Data-independent proteome profile of Mycoplasma gallisepticum under normal conditions and heat stress.
ABSTRACT: The data reported is a large-scale untargeted proteome profile for Mycoplasma gallisepticum - a model organism for studying both regulation in genome-reduced bacteria and intracellular infection (Mazin et al., 2014) [1,2]. While seminal whole-proteome studies were performed on Mycoplasma genitalium  and a few proteome datasets are available for Mycoplasma pneumoniae, no data-independent (DIA) proteome profiling has been published for bacteria of Mycoplasma genus. Since DIA-based proteome profiling allows to extract evidence on presence and quantity of any protein of interest in a post-acquisition manner and the data presented is describing a model which is suitable to study both proteome regulation in general and details of mycoplasma infection process , the proteome profiling data presented here is of value for deep annotation. The data was deposited to the PRIDE repository (PXD008198).
Project description:Mycoplasma gallisepticum is a bacterium of class Mollicutes which encompasses wall-less bacteria with significantly reduced genomes. Due to their overall reduction and simplicity mycoplasmas serve as a model of minimal cell and are used for systems biology studies. Here we present raw data on translatome (ribosome-bound mRNA) analysis of Mycoplasma gallisepticum under logarithm growth and heat stress. The data supports the publication of "Ribosomal profiling of Mycoplasma gallisepticum" (G. Y. Fisunov, D. V Evsyutina, A. A. Arzamasov, I. O. Butenko, V. M. Govorun, 2015) .
Project description:Mycoplasma gallisepticum, an avian-pathogenic bacterium, glides on host tissue surfaces by using a common motility system with Mycoplasma pneumoniae In the present study, we observed and analyzed the gliding behaviors of M. gallisepticum in detail by using optical microscopes. M. gallisepticum glided at a speed of 0.27?±?0.09??m/s with directional changes relative to the cell axis of 0.6 degree?±?44.6 degrees/5 s without the rolling of the cell body. To examine the effects of viscosity on gliding, we analyzed the gliding behaviors under viscous environments. The gliding speed was constant in various concentrations of methylcellulose but was affected by Ficoll. To investigate the relationship between binding and gliding, we analyzed the inhibitory effects of sialyllactose on binding and gliding. The binding and gliding speed sigmoidally decreased with sialyllactose concentration, indicating the cooperative binding of the cell. To determine the direct energy source of gliding, we used a membrane-permeabilized ghost model. We permeabilized M. gallisepticum cells with Triton X-100 or Triton X-100 containing ATP and analyzed the gliding of permeabilized cells. The cells permeabilized with Triton X-100 did not show gliding; in contrast, the cells permeabilized with Triton X-100 containing ATP showed gliding at a speed of 0.014?±?0.007??m/s. These results indicate that the direct energy source for the gliding motility of M. gallisepticum is ATP.IMPORTANCE Mycoplasmas, the smallest bacteria, are parasitic and occasionally commensal. Mycoplasma gallisepticum is related to human-pathogenic mycoplasmas-Mycoplasma pneumoniae and Mycoplasma genitalium-which cause so-called "walking pneumonia" and nongonococcal urethritis, respectively. These mycoplasmas trap sialylated oligosaccharides, which are common targets among in?uenza viruses, on host trachea or urinary tract surfaces and glide to enlarge the infected areas. Interestingly, this gliding motility is not related to other bacterial motilities or eukaryotic motilities. Here, we quantitatively analyze cell behaviors in gliding and clarify the direct energy source. The results provide clues for elucidating this unique motility mechanism.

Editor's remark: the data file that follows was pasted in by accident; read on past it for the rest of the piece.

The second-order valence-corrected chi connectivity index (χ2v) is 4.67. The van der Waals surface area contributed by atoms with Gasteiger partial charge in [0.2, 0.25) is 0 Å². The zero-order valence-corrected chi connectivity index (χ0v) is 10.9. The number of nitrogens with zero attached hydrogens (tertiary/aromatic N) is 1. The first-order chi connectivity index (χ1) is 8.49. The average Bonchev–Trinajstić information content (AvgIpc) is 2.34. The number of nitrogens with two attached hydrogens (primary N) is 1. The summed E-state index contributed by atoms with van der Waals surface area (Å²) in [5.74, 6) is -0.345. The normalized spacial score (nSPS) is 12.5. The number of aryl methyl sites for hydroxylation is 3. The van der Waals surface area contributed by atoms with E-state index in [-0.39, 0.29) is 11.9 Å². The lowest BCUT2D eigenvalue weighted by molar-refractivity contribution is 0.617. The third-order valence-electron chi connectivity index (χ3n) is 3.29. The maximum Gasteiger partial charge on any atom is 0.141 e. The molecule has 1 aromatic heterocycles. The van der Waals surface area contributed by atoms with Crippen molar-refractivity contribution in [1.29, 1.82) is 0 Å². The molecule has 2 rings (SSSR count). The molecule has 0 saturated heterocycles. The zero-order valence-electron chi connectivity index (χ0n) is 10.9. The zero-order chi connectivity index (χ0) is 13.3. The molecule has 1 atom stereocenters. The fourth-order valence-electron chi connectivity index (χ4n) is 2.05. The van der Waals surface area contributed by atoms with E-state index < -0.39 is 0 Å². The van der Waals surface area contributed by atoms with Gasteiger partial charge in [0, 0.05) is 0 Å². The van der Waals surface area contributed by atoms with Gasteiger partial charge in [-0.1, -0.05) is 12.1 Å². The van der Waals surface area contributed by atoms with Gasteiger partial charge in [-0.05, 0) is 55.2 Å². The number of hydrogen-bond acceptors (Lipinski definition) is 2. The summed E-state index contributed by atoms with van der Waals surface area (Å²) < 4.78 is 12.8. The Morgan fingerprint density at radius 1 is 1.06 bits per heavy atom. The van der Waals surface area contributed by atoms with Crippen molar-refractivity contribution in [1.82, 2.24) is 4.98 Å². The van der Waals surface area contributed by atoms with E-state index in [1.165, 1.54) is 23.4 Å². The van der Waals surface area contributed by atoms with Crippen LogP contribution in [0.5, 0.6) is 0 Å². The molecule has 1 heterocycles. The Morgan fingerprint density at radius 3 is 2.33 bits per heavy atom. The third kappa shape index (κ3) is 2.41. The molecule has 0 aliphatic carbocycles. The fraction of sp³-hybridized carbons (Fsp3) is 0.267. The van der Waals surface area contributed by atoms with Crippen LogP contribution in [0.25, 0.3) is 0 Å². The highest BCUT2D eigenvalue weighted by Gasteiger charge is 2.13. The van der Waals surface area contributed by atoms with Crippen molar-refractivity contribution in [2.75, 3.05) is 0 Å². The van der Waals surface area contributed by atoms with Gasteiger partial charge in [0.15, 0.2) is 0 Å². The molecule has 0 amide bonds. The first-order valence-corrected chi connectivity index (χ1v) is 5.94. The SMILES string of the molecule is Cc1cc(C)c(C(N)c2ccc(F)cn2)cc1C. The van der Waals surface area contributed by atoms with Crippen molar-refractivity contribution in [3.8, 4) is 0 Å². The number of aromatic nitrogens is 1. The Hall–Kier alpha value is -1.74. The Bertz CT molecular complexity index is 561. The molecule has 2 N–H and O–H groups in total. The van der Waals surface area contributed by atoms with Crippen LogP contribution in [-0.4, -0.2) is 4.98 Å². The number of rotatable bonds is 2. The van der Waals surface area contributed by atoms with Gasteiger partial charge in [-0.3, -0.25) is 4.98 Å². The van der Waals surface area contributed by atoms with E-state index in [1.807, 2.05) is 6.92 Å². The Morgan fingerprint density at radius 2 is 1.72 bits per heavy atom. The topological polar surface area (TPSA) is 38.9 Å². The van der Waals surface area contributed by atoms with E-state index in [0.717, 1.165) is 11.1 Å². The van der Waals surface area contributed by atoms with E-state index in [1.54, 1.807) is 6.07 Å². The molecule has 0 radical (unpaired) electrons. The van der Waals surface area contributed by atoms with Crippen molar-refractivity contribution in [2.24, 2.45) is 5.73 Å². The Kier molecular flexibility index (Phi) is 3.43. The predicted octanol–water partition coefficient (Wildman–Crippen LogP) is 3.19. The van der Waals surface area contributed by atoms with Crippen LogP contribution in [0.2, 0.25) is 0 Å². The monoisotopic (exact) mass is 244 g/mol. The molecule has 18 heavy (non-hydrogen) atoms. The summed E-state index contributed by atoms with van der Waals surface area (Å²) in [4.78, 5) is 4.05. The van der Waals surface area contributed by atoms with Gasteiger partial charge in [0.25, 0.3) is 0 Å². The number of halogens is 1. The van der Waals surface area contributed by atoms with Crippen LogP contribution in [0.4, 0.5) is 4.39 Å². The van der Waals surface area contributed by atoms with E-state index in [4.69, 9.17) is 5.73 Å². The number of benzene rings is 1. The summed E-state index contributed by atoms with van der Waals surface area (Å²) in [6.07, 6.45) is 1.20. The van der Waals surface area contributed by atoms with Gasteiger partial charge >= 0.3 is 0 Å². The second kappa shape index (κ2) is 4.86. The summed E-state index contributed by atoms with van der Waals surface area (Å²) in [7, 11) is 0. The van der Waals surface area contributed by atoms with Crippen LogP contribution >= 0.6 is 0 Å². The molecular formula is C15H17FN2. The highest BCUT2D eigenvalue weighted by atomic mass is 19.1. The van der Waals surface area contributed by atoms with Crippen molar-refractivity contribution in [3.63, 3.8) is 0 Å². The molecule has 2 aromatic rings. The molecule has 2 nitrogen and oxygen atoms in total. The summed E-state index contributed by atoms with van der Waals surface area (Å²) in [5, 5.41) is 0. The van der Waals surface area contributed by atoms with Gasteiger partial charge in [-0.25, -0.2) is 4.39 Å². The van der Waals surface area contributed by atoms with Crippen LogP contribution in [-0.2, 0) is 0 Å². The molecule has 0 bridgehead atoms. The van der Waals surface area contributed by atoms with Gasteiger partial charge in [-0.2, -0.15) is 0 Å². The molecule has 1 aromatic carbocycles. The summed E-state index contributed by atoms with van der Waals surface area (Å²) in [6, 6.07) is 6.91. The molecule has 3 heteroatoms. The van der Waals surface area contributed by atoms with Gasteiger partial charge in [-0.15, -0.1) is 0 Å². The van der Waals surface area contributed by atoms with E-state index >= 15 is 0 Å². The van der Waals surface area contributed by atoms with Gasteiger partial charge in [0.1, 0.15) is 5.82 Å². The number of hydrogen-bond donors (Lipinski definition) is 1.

Project description:Mycoplasma gallisepticum (MG) is one of the smallest free-living and self-replicating organisms, it is characterized by lack of cell wall and reduced genome size. As a result of genome reduction, MG has a limited variety of DNA-binding proteins and transcription factors. To investigate the dynamic changes of the proteomic profile of MG nucleoid, that may assist in revealing its mechanisms of functioning, regulation of chromosome organization and stress adaptation, a quantitative proteomic study was performed on MG nucleoids obtained from the cell culture in logarithmic and stationary phases of synchronous growth. MG cells were grown on a liquid medium with a 9?h starvation period. Nucleoids were obtained from the cell culture at the 26th and the 50th hour (logarithmic and stationary growth phases respectively) by sucrose density gradient centrifugation. LC-MS analysis was carried out on an Ultimate 3000 RSLCnano HPLC system connected to a Fusion Lumos mass spectrometer, controlled by XCalibur software (Thermo Fisher Scientific) via a nanoelectrospray source (Thermo Fisher Scientific). For comprehensive peptide library generation one sample from each biological replicate was run in DDA mode. Then, all the samples were run in a single LC-MS DIA run. Identification of DDA files and DIA quantitation was performed with MaxQuant and Skyline software, correspondingly. All raw data generated from IDA and DDA acquisitions are presented in the PRIDE database with identifier PXD019077.